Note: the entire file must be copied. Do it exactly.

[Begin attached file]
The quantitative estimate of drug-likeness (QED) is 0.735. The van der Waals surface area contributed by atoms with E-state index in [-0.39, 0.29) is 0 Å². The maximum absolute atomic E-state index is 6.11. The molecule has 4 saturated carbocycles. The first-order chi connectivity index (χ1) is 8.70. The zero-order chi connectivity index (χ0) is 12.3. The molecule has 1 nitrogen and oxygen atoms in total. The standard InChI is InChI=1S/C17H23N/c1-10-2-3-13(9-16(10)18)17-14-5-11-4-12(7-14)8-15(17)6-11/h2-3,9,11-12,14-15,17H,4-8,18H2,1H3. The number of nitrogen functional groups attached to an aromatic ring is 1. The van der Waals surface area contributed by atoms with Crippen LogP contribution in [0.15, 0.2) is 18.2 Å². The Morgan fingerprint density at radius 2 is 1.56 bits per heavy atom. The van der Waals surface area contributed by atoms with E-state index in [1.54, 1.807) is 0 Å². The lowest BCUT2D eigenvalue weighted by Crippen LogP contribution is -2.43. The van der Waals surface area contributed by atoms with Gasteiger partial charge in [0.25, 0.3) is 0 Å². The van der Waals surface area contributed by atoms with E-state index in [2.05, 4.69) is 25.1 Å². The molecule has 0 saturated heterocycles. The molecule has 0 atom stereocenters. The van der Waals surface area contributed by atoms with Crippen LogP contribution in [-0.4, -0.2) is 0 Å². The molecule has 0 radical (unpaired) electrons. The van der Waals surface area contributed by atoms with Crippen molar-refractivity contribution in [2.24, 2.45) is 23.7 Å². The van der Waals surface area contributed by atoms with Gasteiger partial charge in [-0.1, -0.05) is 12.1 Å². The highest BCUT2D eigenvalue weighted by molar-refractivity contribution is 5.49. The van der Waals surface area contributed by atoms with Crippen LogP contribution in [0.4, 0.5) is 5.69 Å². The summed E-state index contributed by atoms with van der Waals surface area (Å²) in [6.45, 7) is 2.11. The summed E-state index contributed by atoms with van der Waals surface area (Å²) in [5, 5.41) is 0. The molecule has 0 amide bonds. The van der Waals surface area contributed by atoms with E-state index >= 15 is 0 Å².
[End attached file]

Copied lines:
The quantitative estimate of drug-likeness (QED) is 0.735. The van der Waals surface area contributed by atoms with E-state index in [-0.39, 0.29) is 0 Å². The maximum absolute atomic E-state index is 6.11. The molecule has 4 saturated carbocycles. The first-order chi connectivity index (χ1) is 8.70. The zero-order chi connectivity index (χ0) is 12.3. The molecule has 1 nitrogen and oxygen atoms in total. The standard InChI is InChI=1S/C17H23N/c1-10-2-3-13(9-16(10)18)17-14-5-11-4-12(7-14)8-15(17)6-11/h2-3,9,11-12,14-15,17H,4-8,18H2,1H3. The number of nitrogen functional groups attached to an aromatic ring is 1. The van der Waals surface area contributed by atoms with Crippen LogP contribution in [0.15, 0.2) is 18.2 Å². The Morgan fingerprint density at radius 2 is 1.56 bits per heavy atom. The van der Waals surface area contributed by atoms with E-state index in [1.54, 1.807) is 0 Å². The lowest BCUT2D eigenvalue weighted by Crippen LogP contribution is -2.43. The van der Waals surface area contributed by atoms with Gasteiger partial charge in [0.25, 0.3) is 0 Å². The van der Waals surface area contributed by atoms with E-state index in [2.05, 4.69) is 25.1 Å². The molecule has 0 saturated heterocycles. The molecule has 0 atom stereocenters. The van der Waals surface area contributed by atoms with Crippen LogP contribution in [-0.4, -0.2) is 0 Å². The molecule has 0 radical (unpaired) electrons. The van der Waals surface area contributed by atoms with Crippen molar-refractivity contribution in [2.24, 2.45) is 23.7 Å². The van der Waals surface area contributed by atoms with Gasteiger partial charge in [-0.1, -0.05) is 12.1 Å². The highest BCUT2D eigenvalue weighted by molar-refractivity contribution is 5.49. The van der Waals surface area contributed by atoms with Crippen LogP contribution in [0.4, 0.5) is 5.69 Å². The summed E-state index contributed by atoms with van der Waals surface area (Å²) in [6.45, 7) is 2.11. The summed E-state index contributed by atoms with van der Waals surface area (Å²) in [5, 5.41) is 0. The molecule has 0 amide bonds. The van der Waals surface area contributed by atoms with E-state index >= 15 is 0 Å².